Potting Mix: Heavier than seed starting mix. It is a combination of organic materials such as water-retaining coco coir, perlite for aeration and drainage, sand, wood chips, compost, and more. You can add to a less expensive bagged mix to create your own boosted version. A full third of your mix can be worm compost if you’d like. Though, far less is needed for amazing results.

Use worm compost to grow these spring sure-things:

Peas, beets, carrots, lettuces, kales: For these, use worm compost as a soil amendment rather than a tea that can splash onto edible parts. Loosen the soil and evenly incorporate your worm compost. Spread the soil smooth and sprinkle or plant seeds as required. Gently press into the soil and water thoroughly.

Peppers, eggplant, tomatoes: You can start these plants from seeds indoors. Prep and moisten seed starting mix. Need some pointers? Our article on How to Make Seed Starting Mix will guide you. Fill shallow seed starting containers. Then, follow individual package directions for planting depth. Cover with plastic wrap until sprouts emerge. Keep moist and in full sun. Transplant when temperatures allow.

Spring onions: Use potting mix to make pulling onions for dinner a breeze. Fill a pot with your pre-made worm compost potting mix. Evenly space onion sets around the perimeter and inside the middle. Every 6 inches is best but they can handle being closer if needed. Push each one at into place at the depth of ½ inch. Pat down the dirt and water until the soil is saturated.

Broccoli, cauliflower, cabbages: Cold tolerant transplants love a worm compost fertilizer-boost to ward off transplant shock. Dig a hole twice the size of your transplant root mass. Sprinkle compost into the bottom of the hole to encourage root growth. Gently fill in and add more compost along the way. Top off with regular soil and water well. (You can also use this method for any new planting.)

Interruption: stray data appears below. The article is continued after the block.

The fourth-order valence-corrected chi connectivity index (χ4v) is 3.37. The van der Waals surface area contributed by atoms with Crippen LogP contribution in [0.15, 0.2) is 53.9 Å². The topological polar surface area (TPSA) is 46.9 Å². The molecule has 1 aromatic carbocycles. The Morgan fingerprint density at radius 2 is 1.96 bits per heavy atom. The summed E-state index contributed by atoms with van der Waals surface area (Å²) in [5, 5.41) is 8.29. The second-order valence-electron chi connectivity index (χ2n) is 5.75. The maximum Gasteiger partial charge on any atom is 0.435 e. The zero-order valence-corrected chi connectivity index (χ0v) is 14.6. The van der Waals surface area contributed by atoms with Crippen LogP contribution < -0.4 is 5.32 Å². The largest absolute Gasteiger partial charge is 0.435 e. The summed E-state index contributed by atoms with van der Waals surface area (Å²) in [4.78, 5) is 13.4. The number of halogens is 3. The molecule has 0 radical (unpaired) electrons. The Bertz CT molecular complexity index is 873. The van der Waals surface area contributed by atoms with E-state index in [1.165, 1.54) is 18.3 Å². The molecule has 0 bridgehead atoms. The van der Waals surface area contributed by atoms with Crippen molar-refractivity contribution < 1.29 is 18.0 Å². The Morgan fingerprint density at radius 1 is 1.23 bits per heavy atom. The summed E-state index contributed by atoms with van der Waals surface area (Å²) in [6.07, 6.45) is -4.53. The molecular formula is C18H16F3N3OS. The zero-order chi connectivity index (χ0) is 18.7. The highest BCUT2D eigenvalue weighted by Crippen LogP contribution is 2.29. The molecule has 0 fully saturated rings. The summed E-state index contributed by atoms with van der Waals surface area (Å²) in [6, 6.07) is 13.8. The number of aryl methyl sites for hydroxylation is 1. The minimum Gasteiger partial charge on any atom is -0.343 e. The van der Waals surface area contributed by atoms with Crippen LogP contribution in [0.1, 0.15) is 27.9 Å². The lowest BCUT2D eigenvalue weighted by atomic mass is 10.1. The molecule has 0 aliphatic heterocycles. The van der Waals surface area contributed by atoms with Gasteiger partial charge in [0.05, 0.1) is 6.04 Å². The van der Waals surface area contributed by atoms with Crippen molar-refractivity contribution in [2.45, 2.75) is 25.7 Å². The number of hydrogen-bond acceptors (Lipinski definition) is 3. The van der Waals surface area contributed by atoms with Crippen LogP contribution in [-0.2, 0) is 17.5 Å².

Ornamental plants, flowers: A long drink of worm compost tea is a very effective way to quickly revitalize and energize foliage and flowers. As more flowers bloom, more beneficials come into your yard and the ecosystem becomes restored.

Trees and shrubs: Spraying trees and shrubs with worm compost tea has been shown to protect from various ailments, diseases, and pests. Try to spray on a calm day when rain is not in the forecast.

Lawns: Widespread application of a tea using a hose attachment greens your lawn and improves the health of the soil beneath. Your lawn becomes thicker and more resilient.

Spring into Action

Spring is the best time of year to make things new and prepare for great potential. Have you already been successful using worm compost in your spring garden? Tell us about it! Share your experience in the comments below. And now that you have even more specific ways to use your worm compost, pick one to try. Enjoy the abundance of your rewards all season long.

Ready to try worm composting for the first time? Check out our all-in-one Worm Factory habitats and live worm delivery options. You’ll be using your own natural, organic fertilizer in just months!

Readers Comments (2)

  1. How do I know if I have too many worms in my worm bin?

    • Hi Iris! Great news, you can’t have too many worms in your worm bin. That is unless you purchased too many for a too small habitat. What I mean by that is that worms self regulate their population. They will never overcrowd themselves. They naturally put reproduction on hold when they reach a comfortable population density. Thanks for your question!